The ACCME defines financial relationships as “a salary, royalty, intellectual property rights, consulting fee, honoraria, ownership interest (e.g., stocks, stock options or other ownership interest, excluding diversified mutual funds), or other financial benefit.”3 In the updated standards, the council has not set a minimum dollar amount, because it determined that “inherent in any amount is the incentive to maintain or increase the value of the relationship.” The council believes that the potential for a person to make more money “creates an incentive to influence the content of the CME — an incentive to insert commercial bias.”3

An accredited CME provider must make key decisions free of the control of commercial interests and cannot be required to accept advice from a company about teachers, authors, participants, or content as a condition of receiving funds or services. Industry, however, can have input in other ways. Commercial supporters “can raise issues with the provider about content,”3 and providers may ask sponsoring companies for suggestions regarding topics or speakers.5

The ACCME has seven member organizations — the American Board of Medical Specialties, the American Hospital Association, the American Medical Association, the Association for Hospital Medical Education, the Association of American Medical Colleges, the Council of Medical Specialty Societies, and the Federation of State Medical Boards of the United States. It has a staff equivalent to 13 full-time employees and an annual budget of about $3 million. It will not be known for some time how the council will interpret its standards in specific situations and monitor compliance, nor how the new standards will affect its accreditation decisions. One approach might be for the council to survey CME participants about potential commercial bias — although participants may not be the group most likely to detect such bias. Another approach might be to work with medical groups to train volunteer observers who would attend activities and report back. It is also uncertain whether the new standards will primarily place an administrative burden on CME providers or, in fact, lead to substantive changes in the content of educational activities.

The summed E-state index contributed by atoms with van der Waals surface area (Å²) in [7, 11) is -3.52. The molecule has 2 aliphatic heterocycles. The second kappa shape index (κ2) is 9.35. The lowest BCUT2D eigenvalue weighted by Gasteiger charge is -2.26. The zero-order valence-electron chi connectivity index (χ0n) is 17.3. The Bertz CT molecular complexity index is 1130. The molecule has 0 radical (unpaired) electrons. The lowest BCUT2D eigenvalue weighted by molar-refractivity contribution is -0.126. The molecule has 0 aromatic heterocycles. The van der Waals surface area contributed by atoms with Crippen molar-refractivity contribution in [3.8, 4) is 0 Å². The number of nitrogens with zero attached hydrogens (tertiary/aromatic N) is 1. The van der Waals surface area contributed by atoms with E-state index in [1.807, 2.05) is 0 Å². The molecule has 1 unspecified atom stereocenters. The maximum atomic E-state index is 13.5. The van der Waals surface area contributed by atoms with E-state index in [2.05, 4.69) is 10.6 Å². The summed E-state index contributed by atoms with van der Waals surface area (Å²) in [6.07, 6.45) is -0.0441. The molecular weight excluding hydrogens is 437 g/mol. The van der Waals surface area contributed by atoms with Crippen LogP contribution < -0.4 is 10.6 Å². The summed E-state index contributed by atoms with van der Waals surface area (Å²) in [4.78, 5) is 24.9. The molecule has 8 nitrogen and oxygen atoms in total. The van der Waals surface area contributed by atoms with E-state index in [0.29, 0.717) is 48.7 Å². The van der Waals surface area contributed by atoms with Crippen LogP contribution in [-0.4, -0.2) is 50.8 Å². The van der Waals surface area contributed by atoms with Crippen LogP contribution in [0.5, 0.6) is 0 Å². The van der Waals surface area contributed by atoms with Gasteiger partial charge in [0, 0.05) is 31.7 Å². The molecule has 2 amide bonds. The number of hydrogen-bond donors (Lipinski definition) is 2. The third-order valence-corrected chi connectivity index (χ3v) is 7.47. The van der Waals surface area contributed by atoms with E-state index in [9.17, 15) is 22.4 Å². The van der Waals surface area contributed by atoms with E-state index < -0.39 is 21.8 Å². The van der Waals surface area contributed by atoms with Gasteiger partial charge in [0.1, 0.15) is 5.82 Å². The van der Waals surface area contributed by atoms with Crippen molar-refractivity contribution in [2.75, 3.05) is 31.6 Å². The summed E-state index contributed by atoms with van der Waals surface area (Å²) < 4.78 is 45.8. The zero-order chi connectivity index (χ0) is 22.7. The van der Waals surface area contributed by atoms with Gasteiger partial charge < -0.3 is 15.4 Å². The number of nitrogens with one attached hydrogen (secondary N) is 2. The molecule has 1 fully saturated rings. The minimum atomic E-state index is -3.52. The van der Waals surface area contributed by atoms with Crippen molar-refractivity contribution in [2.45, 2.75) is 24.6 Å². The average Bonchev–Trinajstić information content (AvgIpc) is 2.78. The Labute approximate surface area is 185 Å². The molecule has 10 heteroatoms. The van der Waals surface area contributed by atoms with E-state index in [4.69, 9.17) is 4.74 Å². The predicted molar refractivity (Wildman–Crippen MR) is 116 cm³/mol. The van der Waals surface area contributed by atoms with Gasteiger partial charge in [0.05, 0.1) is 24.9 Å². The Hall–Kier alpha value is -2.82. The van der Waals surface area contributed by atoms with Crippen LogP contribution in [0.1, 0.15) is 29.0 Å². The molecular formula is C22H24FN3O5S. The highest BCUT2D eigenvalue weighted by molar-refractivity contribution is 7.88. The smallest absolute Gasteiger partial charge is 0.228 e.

CME that is balanced and free from bias is in the overall interests of physicians and patients. Yet given the underlying economics of CME and the small size of the ACCME, the goal of independence from commercial interests may be difficult to achieve. More direct approaches might be to limit the percentage of commercial support that is permitted for a CME activity or for the ACCME to stop accrediting MECCs, as some have suggested. If the new standards make support for CME seem less valuable to industry, companies may decrease their support. If they do, the medical profession may have to assume more of the true cost of its own continuing education.


Source Information

Dr. Steinbrook is a national correspondent for the Journal.

References

  1. Accreditation Council for Continuing Medical Education. Annual report data 2003. (Accessed January 21, 2005, at http://www.accme.org/dir_docs/doc_upload/97dd7a39-9746-4a5d-8c01-e56a9ffc0c8b_uploaddocument.pdf.)
  1. Angell M. The truth about the drug companies: how they deceive us and what to do about it. New York: Random House, 2004.
  1. 2004 Updated standards for commercial support: with background rationale and answers to questions about compliance. Chicago: Accreditation Council for Continuing Medical Education, September 2004.
  1. Standards for commercial support. Chicago: Accreditation Council for Continuing Medical Education, September 2004.
  1. 2004 Updated standards for commercial support: additional questions and answers. Chicago: Accreditation Council for Continuing Medical Education, October 20, 2004.